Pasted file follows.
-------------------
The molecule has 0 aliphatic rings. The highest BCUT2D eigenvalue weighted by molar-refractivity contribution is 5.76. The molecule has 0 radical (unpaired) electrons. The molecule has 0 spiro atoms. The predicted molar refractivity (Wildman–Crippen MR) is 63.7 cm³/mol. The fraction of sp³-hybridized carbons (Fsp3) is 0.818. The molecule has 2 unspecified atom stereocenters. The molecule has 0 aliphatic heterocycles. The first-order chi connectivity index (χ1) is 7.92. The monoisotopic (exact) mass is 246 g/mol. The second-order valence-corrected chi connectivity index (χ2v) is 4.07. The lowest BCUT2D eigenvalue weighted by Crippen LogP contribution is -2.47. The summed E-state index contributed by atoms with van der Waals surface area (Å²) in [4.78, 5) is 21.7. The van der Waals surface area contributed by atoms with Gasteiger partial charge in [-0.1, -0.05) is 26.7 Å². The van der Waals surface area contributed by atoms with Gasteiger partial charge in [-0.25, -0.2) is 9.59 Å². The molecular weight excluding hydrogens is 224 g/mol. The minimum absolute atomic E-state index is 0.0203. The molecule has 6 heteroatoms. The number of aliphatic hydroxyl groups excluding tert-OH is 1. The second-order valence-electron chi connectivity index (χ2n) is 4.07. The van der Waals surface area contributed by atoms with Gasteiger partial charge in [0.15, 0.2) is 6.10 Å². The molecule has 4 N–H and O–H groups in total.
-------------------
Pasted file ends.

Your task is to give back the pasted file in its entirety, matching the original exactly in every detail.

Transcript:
The molecule has 0 aliphatic rings. The highest BCUT2D eigenvalue weighted by molar-refractivity contribution is 5.76. The molecule has 0 radical (unpaired) electrons. The molecule has 0 spiro atoms. The predicted molar refractivity (Wildman–Crippen MR) is 63.7 cm³/mol. The fraction of sp³-hybridized carbons (Fsp3) is 0.818. The molecule has 2 unspecified atom stereocenters. The molecule has 0 aliphatic heterocycles. The first-order chi connectivity index (χ1) is 7.92. The monoisotopic (exact) mass is 246 g/mol. The second-order valence-corrected chi connectivity index (χ2v) is 4.07. The lowest BCUT2D eigenvalue weighted by Crippen LogP contribution is -2.47. The summed E-state index contributed by atoms with van der Waals surface area (Å²) in [4.78, 5) is 21.7. The van der Waals surface area contributed by atoms with Gasteiger partial charge in [-0.1, -0.05) is 26.7 Å². The van der Waals surface area contributed by atoms with Gasteiger partial charge in [-0.25, -0.2) is 9.59 Å². The molecular weight excluding hydrogens is 224 g/mol. The minimum absolute atomic E-state index is 0.0203. The molecule has 6 heteroatoms. The number of aliphatic hydroxyl groups excluding tert-OH is 1. The second-order valence-electron chi connectivity index (χ2n) is 4.07. The van der Waals surface area contributed by atoms with Gasteiger partial charge in [0.15, 0.2) is 6.10 Å². The molecule has 4 N–H and O–H groups in total.